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Microb Drug Resist. 2000 Fall;6(3):223-9.

Methicillin-resistant Staphylococcal aureus evolution in Australia over 35 years.

Author information

1
Department of Microbiology and Infectious Diseases, Women's and Children's Hospital, North Adelaide, South Australia, Australia. turnidgej@wch.sa.gov.au

Abstract

Australia has a long association methicillin-resistant Staphylococcus aureus (MRSA). Its unique geographic and demographic features have led to the emergence and spread of three types of MRSA over 35 years. Classical multiresistant hospital-acquired MRSA were first noted in Australia in 1965. By the end of the 1970s, strains of this type of MRSA were well established in the complex tertiary care hospitals in the capital cities on the eastern seaboard of mainland Australia. Characterized by resistance to beta-lactams, erythromycin, tetracycline, gentamicin, and trimethoprim-sulfamethoxazole, these strains have persisted and diversified genetically and have acquired a variety of new resistances. They have proven pathogenicity and are a prominent cause of hospital infection in the endemic institutions. More recently they have become endemic in some central state tertiary care hospitals. Community-acquired strains of MRSA first appeared in the north of Western Australia in the mid-1980s. Strains have subsequently appeared in the south of the state and in the two adjacent central states, and are more frequently isolated from Aboriginal patients. Although harboring few or no additional resistances apart from resistance to beta-lactams initially, these strains are also accumulating additional resistances. A different variety of community-acquired MRSA has recently been noted in eastern Australia. It has a similar antibiogram to the western strains, but an entirely different epidemiology, resembling that currently being experienced in parts of New Zealand, and associated with patients of south Pacific island origin.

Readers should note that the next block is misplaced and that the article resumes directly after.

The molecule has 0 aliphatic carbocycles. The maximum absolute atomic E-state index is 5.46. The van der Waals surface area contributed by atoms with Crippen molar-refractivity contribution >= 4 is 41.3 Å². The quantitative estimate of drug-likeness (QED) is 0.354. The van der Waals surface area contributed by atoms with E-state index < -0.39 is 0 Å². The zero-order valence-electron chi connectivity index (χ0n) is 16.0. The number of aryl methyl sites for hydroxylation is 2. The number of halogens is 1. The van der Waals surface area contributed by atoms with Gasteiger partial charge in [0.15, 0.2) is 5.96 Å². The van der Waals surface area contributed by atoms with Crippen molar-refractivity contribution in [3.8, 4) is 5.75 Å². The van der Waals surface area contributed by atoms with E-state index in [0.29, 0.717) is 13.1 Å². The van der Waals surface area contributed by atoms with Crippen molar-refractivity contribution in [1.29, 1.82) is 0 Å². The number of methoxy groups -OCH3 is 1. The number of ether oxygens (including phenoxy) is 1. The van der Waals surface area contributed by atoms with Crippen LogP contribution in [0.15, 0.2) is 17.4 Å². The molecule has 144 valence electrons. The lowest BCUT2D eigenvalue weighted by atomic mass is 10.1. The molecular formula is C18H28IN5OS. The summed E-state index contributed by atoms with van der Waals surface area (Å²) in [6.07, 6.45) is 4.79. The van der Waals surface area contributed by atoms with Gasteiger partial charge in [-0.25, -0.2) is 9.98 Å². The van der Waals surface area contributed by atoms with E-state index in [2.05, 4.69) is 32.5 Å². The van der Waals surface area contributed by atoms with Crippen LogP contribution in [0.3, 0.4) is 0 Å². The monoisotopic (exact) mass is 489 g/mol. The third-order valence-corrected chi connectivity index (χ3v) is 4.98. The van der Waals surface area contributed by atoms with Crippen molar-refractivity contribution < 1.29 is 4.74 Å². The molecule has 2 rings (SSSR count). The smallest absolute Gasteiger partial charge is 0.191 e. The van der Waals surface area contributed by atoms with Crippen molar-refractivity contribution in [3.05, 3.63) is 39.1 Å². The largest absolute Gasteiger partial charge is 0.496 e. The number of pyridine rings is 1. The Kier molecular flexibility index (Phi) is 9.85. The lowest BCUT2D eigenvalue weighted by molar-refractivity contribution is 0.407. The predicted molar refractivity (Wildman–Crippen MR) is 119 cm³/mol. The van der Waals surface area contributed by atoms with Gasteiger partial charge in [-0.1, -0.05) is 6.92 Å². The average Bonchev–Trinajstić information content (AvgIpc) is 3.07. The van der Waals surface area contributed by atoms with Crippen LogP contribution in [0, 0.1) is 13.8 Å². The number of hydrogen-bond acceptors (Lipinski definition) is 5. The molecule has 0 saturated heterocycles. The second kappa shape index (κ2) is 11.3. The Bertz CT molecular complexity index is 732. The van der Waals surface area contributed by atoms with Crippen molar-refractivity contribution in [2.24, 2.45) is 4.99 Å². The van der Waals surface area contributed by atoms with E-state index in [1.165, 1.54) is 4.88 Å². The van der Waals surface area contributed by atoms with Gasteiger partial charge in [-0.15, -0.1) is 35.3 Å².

PMID:
11144422
DOI:
10.1089/mdr.2000.6.223
[Indexed for MEDLINE]

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